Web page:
Jeanne Marie Laskas, author of The New York Times best-selling book “Concussion,” visited Lawrence Livermore National Laboratory (LLNL) last week, drawing a crowd of more than 200 employees to hear first-hand the sequence of events that led to her book and the subsequent Hollywood movie starring Will Smith.
"Concussion," released in 2015, was based on Laskas' 2009 GQ Magazine article “Game Brain,” about Dr. Bennet Omalu, a forensic pathologist, who, despite NFL opposition, publicized his discovery linking football players and a brain injury he coined chronic traumatic encephalopathy (CTE).
The content of Laskas’ talk was particularly interesting to the Lab population because of ongoing research at the Laboratory on traumatic brain injury (TBI) and improving helmet design. The research, “Skull Flexure From Blast Waves: A Mechanism for Brain Injury With Implications for Helmet Design,” appeared in Physical Review Letters in 2009 followed by a paper that appeared in the Biomedical Journal in 2016, “LLNL team demonstrates protein damage by shock waves in traumatic brain injury patients.”
“'Concussion' is really about a relationship between two men,” Laskas said. “The first, a football player named Mike Webster, 'Iron Mike,' who won four Super Bowls (with the Pittsburgh Steelers) and never missed a snap in 10 years in the NFL. He retired at 38 and his life after football was tragic. As dementia set in, everyone gave up on him. He went bankrupt, became homeless and shocked himself with a taser to fall asleep at night. In 2002, at age 50, he died of a heart attack. In the coroner’s office, the second man: Omalu, a medical examiner born in Nigeria of humble origins, who came to the United States to pursue the American Dream.”
After coming to America, Omalu devoured education and eventually earned eight degrees and certificates. Omalu happened to be the medical examiner in Pittsburgh on duty who performed Webster’s autopsy and he could not understand why someone so young could go “crazy.” Webster’s brain looked completely normal. What was the cause of his rapid mental decline? Omalu, who Laskas referred to as, “one odd dude,” had a habit of talking to his dead patients and he made a promise to Webster that he would find out.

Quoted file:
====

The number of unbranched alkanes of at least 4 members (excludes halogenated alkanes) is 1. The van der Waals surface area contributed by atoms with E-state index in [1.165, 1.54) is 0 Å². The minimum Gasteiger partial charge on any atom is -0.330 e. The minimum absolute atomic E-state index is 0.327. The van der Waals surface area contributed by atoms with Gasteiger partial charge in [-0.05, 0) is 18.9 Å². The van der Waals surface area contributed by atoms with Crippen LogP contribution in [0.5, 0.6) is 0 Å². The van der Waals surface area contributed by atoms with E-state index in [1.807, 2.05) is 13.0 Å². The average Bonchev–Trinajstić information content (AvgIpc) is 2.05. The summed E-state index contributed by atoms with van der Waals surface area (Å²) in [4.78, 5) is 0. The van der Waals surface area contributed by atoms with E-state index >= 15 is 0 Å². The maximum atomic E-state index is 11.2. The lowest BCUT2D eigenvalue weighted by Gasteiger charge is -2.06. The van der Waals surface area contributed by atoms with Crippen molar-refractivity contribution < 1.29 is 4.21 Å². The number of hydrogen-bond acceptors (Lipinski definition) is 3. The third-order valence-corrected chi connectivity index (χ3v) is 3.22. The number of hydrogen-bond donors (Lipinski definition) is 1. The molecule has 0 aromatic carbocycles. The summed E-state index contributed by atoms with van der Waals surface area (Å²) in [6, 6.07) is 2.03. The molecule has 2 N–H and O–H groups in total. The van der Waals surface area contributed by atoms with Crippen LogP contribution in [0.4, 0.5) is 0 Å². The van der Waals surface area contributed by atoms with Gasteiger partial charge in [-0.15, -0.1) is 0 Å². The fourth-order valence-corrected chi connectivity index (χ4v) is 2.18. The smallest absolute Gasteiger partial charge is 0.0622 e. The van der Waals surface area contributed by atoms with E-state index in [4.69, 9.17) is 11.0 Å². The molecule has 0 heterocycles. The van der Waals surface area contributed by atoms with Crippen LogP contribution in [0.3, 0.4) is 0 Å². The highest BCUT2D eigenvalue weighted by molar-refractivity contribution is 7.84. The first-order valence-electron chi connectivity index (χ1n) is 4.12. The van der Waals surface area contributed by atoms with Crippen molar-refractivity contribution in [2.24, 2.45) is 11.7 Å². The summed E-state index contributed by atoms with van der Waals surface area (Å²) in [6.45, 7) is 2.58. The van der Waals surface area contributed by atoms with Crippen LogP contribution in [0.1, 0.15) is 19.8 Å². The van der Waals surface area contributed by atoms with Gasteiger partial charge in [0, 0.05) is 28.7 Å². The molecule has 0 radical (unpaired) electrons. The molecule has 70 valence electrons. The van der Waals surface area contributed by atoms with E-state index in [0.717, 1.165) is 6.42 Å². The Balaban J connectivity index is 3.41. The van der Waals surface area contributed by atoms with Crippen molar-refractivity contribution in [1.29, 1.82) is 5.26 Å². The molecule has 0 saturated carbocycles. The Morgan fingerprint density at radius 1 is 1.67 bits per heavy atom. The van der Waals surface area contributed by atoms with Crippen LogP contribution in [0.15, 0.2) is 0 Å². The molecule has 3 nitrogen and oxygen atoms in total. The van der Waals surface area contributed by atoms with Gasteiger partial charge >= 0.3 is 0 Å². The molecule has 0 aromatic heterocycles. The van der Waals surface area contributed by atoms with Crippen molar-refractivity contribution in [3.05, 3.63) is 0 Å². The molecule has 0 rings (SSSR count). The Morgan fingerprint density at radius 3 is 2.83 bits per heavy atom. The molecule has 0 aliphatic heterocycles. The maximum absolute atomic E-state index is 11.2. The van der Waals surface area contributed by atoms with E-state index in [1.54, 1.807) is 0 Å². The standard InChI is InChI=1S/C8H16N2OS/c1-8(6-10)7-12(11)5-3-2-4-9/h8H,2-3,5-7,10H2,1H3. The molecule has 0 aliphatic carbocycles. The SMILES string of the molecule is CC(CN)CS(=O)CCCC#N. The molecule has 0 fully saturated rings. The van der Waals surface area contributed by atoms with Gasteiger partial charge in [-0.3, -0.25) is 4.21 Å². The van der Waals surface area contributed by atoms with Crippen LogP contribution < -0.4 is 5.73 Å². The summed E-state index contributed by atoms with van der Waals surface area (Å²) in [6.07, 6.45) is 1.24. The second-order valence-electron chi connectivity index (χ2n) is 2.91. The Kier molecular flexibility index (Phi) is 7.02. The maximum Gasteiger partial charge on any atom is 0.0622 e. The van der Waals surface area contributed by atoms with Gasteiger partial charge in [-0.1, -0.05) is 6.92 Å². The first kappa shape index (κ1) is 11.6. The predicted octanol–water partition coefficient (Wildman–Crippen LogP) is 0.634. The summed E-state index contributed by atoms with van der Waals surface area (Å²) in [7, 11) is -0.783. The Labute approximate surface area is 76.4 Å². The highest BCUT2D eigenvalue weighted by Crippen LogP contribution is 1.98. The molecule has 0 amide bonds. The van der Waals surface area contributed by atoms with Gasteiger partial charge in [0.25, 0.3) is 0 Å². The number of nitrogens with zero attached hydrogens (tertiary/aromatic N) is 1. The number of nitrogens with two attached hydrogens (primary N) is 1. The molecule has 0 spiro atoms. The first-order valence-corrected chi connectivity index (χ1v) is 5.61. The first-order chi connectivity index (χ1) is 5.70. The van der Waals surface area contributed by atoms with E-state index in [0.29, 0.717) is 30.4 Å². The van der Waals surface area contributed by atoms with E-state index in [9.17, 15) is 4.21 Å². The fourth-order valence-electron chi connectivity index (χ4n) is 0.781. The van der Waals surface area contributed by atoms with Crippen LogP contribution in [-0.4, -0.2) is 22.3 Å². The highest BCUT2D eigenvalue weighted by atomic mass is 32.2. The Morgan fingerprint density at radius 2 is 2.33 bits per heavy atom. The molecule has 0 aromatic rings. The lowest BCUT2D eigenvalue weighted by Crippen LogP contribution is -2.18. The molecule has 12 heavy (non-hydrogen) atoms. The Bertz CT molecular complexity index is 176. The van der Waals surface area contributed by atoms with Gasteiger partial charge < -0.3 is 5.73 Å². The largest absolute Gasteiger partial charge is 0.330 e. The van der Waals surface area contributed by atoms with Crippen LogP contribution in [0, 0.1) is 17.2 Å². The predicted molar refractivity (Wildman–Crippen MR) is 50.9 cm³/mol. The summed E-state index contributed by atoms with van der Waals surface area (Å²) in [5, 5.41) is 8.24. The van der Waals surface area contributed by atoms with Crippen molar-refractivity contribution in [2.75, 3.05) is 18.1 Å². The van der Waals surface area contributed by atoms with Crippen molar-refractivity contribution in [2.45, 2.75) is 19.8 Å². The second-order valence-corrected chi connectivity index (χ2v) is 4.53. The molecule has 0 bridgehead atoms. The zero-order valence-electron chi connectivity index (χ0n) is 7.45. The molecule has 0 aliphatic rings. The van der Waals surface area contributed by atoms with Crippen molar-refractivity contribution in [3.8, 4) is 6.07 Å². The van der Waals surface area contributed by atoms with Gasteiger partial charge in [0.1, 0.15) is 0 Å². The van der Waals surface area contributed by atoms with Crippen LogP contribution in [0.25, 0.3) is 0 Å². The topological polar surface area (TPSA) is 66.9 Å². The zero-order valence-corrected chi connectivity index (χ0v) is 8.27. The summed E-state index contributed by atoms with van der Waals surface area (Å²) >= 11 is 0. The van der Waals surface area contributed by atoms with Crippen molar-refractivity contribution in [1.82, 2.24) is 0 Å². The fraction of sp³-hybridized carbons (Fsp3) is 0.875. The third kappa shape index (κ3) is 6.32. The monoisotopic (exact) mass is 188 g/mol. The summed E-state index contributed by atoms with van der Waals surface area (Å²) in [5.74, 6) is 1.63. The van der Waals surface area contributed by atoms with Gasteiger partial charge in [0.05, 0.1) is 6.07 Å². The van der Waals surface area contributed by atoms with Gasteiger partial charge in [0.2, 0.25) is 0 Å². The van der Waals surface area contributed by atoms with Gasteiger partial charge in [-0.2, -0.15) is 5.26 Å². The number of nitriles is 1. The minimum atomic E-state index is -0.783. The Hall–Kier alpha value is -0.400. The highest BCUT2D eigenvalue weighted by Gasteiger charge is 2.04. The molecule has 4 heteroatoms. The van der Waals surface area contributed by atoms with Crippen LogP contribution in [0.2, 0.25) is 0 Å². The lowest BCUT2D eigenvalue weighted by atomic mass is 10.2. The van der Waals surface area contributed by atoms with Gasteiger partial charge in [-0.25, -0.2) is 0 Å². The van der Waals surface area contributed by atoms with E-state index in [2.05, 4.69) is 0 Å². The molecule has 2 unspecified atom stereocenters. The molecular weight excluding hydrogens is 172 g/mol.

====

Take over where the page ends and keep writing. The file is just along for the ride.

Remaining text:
Despite opposition, Omalu used his own resources for further brain testing, simply because it was the right thing to do. The test results revealed significant accumulations in Webster's brain of an abnormal protein (tau) that Omalu concluded were caused by repetitive trauma. Something that, unfortunately, standard medical testing could not identify.
Not familiar with American football, Omalu humbly thought the NFL would be happy with this news, because now it would know about it and could do something. It was not.
When researching her article, Laskas noticed that Omalu’s name disappeared after the fallout from his paper and reached out to him. “No one was talking about Bennet, and sportswriters were not talking about CTE because they depended on the NFL.”
The cascade of events that ensued included congressional hearings, a 6,000 player class-action lawsuit and the book and documentary film produced by Frontline, "League of Denial." Some NFL players committed suicide and left notes asking researchers to look at their brains. President Obama and players such as Brett Favre stood up and said they would not let their kids play football.
In a city that reveres football, Omalu became persona non grata and was eventually forced to leave the house he was having built in Pittsburgh. He moved his family to Lodi where he lives today. “The crescendo last year, in the form of a Hollywood movie, was supposed to kill football,” said Laskas. “Obviously that didn’t happen. Football is the beating heart of America. Americans love football.
“The biggest surprise when that story first came out, was players’ wives from all over the country called me to say that sounded like their husbands and asked what was going on with them." That’s when she knew she had to continue.
The publicity surrounding the book and movie resulted in various committees and awareness campaigns with the goal of improving player safety. Earlier this month, NFL commissioner Roger Goodell announced “Play Smart. Play Safe,” a $100 million initiative to improve player health and safety, however, the first game of the 2016-2017 NFL season showed that little has changed and head-to-head collisions are still happening.
“Culturally there needs to be a shift and I think that’s starting to happen," Laskas said.
CTE and concussion concerns have brought attention to other sports, such as soccer, hockey and gymnastics. “Don’t we want to know? There’s attention now on the brain that was never there before,” Laskas said. “Let’s find out what’s going on. Let’s support the science. Let’s support the research.”
“The holy grail would be to diagnose CTE on a living person through standard medical testing,” Laskas said. “My plea is to leadership, not Goodell, not the NFL, but to the scientists, engineers and journalists to speak up if they see something stand out to them and the 'odd dudes' who say it’s not my place, but I want to, I must."
The Livermore Laboratory Employee Services Association and Strategic Human Resources Management organizations sponsored Laskas’ visit as part of an author series. After the talk, 30 Lab employees were invited to join her for a special meet and greet lunch.
Laskas gave a second public presentation to more than 250 attendees at the Bankhead Theater in Livermore as part of the Rae Dorough Speaker Series, sponsored in part by Lawrence Livermore National Security. An orthopedic surgeon from Kaiser Permanente and a representative of the Livermore Unified School District also spoke briefly about treatment and preventative measures being taken to address the problem of concussions.